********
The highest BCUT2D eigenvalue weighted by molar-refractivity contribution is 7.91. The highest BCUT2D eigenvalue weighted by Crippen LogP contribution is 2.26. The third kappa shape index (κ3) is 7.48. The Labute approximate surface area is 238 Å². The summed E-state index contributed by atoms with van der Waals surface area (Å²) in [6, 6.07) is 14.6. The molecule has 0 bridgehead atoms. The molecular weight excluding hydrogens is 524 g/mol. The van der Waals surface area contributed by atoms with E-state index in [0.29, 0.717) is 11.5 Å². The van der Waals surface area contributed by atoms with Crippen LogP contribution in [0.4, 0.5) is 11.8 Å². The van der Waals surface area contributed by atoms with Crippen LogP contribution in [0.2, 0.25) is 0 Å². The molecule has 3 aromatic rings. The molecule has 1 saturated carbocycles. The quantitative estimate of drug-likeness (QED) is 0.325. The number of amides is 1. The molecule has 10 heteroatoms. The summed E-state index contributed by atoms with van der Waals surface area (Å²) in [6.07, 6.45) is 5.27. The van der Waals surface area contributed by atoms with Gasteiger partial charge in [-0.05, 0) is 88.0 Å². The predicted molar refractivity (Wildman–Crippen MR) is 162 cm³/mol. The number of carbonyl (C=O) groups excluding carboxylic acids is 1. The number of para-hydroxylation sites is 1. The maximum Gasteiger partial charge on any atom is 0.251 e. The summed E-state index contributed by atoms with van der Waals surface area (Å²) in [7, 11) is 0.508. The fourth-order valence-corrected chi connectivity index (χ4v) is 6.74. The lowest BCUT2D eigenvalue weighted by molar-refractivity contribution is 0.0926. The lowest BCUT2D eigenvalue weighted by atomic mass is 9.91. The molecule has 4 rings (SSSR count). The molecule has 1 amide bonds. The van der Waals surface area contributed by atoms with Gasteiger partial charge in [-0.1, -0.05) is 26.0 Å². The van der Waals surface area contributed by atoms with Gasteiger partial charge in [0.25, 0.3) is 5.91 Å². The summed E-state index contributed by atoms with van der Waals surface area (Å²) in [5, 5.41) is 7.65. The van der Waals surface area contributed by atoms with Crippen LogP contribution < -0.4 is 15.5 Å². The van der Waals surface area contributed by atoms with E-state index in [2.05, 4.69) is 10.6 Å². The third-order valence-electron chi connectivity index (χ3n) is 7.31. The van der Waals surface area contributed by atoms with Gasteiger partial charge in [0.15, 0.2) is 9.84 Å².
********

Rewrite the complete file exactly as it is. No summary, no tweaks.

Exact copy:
The highest BCUT2D eigenvalue weighted by molar-refractivity contribution is 7.91. The highest BCUT2D eigenvalue weighted by Crippen LogP contribution is 2.26. The third kappa shape index (κ3) is 7.48. The Labute approximate surface area is 238 Å². The summed E-state index contributed by atoms with van der Waals surface area (Å²) in [6, 6.07) is 14.6. The molecule has 0 bridgehead atoms. The molecular weight excluding hydrogens is 524 g/mol. The van der Waals surface area contributed by atoms with E-state index in [0.29, 0.717) is 11.5 Å². The van der Waals surface area contributed by atoms with Crippen LogP contribution in [0.4, 0.5) is 11.8 Å². The van der Waals surface area contributed by atoms with Crippen LogP contribution in [0.2, 0.25) is 0 Å². The molecule has 3 aromatic rings. The molecule has 1 saturated carbocycles. The quantitative estimate of drug-likeness (QED) is 0.325. The number of amides is 1. The molecule has 10 heteroatoms. The summed E-state index contributed by atoms with van der Waals surface area (Å²) in [6.07, 6.45) is 5.27. The van der Waals surface area contributed by atoms with Gasteiger partial charge in [-0.05, 0) is 88.0 Å². The predicted molar refractivity (Wildman–Crippen MR) is 162 cm³/mol. The number of carbonyl (C=O) groups excluding carboxylic acids is 1. The number of para-hydroxylation sites is 1. The maximum Gasteiger partial charge on any atom is 0.251 e. The summed E-state index contributed by atoms with van der Waals surface area (Å²) in [7, 11) is 0.508. The fourth-order valence-corrected chi connectivity index (χ4v) is 6.74. The lowest BCUT2D eigenvalue weighted by molar-refractivity contribution is 0.0926. The lowest BCUT2D eigenvalue weighted by atomic mass is 9.91. The molecule has 4 rings (SSSR count). The molecule has 1 amide bonds. The van der Waals surface area contributed by atoms with Gasteiger partial charge in [-0.1, -0.05) is 26.0 Å². The van der Waals surface area contributed by atoms with Gasteiger partial charge in [0.25, 0.3) is 5.91 Å². The summed E-state index contributed by atoms with van der Waals surface area (Å²) in [5, 5.41) is 7.65. The van der Waals surface area contributed by atoms with Crippen LogP contribution < -0.4 is 15.5 Å². The van der Waals surface area contributed by atoms with E-state index in [2.05, 4.69) is 10.6 Å². The third-order valence-electron chi connectivity index (χ3n) is 7.31. The van der Waals surface area contributed by atoms with Gasteiger partial charge in [0.15, 0.2) is 9.84 Å².